Then there's the ending of this issue. The Death of the Batman. It's far from the first death of Batman shown in comics. Thanks to Morrison's convenient creation of the Omega Sanction (Darkseid's own version of Hypertime or a Superboy-slapped limbo wall or even this issue's Miracle Machine?), Batman can die however Morrison wants him to die in "Batman, R.I.P." and have it be totally different in "Final Crisis". The answer to the riddle of "Batman, R.I.P." is that Batman can die, Superman can die, Flash can die, Green Lantern can die, Green Arrow can die, Hawkman can die, and so on. They can die in any number of ways - even simultaneously - and ultimately none of it matters. As fiction, they can also be reborn in any number of ways at any time. Isn't that the whole point of two of the major plot points of "Final Crisis" -- the return of Barry Allen and the murder of J'onn J'onzz and virtually simultaneous consideration by the heroes of a potential resurrection.

Death is a trap. It's like the cliffhanging Wednesday night sure-death of the 1960's Adam West "Batman" series, followed by the convenient bat-way-out in the opening minutes of Thursday's part deux. If that's what Morrison means to say about super-hero death, then Batman's the right character to use to make the point. The live-action TV Caped Crusader seemingly died a similar death in a Mad Hatter episode (and Hatter is on the minds of Sivana and Luthor, hmmm?) of the 60s action comedy. Batman and Robin are trapped in a radioactive cabinet and infused with so much radiation, they are disintegrated - leaving behind only skeletons in bat-costumes. This is the same thing bloated with lots ofbig words.

There's not even anything original in Batman's last case requiring him to use a gun andrequiring him to retire perhis own moral code. Watch the two-part opener of "Batman Beyond" where Bruce is truly left with no other way than to use a gun. Bruce is suffering cardiac arrest in the middle of a kidnapping rescue and truly has no choice but to point a gun at the bad guys to hold them off. Here the gun explanation just seems too convenient and Darkseid as an all-new New God ought to be smarter than this.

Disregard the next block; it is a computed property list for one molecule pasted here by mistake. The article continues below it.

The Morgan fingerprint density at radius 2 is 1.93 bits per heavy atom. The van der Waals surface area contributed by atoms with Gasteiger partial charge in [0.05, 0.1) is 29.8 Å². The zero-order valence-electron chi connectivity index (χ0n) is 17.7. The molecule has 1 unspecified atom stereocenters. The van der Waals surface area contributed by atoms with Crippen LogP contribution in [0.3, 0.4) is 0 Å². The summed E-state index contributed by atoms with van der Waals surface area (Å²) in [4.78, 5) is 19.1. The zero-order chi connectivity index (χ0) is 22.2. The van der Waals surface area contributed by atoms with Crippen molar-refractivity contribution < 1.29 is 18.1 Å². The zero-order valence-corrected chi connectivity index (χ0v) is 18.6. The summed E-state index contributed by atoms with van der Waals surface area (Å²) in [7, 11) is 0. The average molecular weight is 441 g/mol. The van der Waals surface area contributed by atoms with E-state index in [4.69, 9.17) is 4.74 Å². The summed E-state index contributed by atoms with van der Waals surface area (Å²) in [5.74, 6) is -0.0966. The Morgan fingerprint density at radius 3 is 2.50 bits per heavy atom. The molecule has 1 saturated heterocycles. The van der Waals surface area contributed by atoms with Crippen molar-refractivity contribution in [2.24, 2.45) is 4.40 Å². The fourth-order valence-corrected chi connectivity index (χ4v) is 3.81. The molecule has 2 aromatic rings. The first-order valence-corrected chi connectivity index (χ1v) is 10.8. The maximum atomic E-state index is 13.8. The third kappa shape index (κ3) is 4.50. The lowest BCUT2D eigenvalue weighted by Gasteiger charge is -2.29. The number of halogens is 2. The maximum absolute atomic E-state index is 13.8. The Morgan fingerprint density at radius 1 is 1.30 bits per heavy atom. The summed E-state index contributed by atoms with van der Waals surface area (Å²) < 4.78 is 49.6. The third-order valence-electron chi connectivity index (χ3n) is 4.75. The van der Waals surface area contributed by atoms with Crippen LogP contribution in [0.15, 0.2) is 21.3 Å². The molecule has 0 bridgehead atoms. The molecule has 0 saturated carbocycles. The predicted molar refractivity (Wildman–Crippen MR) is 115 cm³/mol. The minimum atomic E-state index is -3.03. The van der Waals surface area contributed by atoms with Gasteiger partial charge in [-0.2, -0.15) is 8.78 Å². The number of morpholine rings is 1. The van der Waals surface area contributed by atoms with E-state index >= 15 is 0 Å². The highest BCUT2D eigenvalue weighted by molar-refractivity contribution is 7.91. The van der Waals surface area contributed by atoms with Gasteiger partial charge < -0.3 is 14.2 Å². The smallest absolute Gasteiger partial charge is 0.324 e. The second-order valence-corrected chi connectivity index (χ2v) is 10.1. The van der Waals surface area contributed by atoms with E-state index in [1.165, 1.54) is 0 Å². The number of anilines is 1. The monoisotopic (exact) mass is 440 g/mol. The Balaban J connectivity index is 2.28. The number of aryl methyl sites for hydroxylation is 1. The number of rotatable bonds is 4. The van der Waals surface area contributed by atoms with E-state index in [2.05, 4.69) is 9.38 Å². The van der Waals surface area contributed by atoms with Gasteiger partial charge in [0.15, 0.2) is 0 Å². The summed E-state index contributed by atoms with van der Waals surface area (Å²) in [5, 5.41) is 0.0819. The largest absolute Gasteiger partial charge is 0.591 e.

3Art - 3: Two more artists than last issue brings the total up to six. The book remains well drawn but the number of artistic contributors shows at the cracks a little more than last issue. The opening Superman and Brainiac 5 scene feels like pure J.G. Jones. The scenes in the JLA satellite and down in Bludhaven fluctuate in artistic quality. Things pick up again for the Dark Knight's darkest night.

4Cover Art (Sliver Cover) - 4: Finally a hero is showcased where he should be showcased. Given where things end for the Caped Crusader, Batman's earned this cover. The similarity of the Bat's pose and similarly rendered sinewy musculature to the two page climactic image of the Batman's alleged DCU finale helps with the unity of the issue as it's clear J.G. Jones was the main penciller on both the main cover and the bullet shot heard around the comic book store.

2Cover Art (Darkseid/Superman) - 2: Darkseid standing over a near-dead Man of Steel? Did they mix this penultimate cover up with the next issue? It sure seems that way. Is it symbolic of the Batman's death? In a way, I suppose it is. It's evocative of the death of the DCU. But the cover's symbolism is much like the overly complex plot. It dances around the story's core but never really digs into the nitty-gritty.

Mild Mannered Reviews


Note: Month dates are from the issue covers, not the actual date when the comic went on sale.

January 2009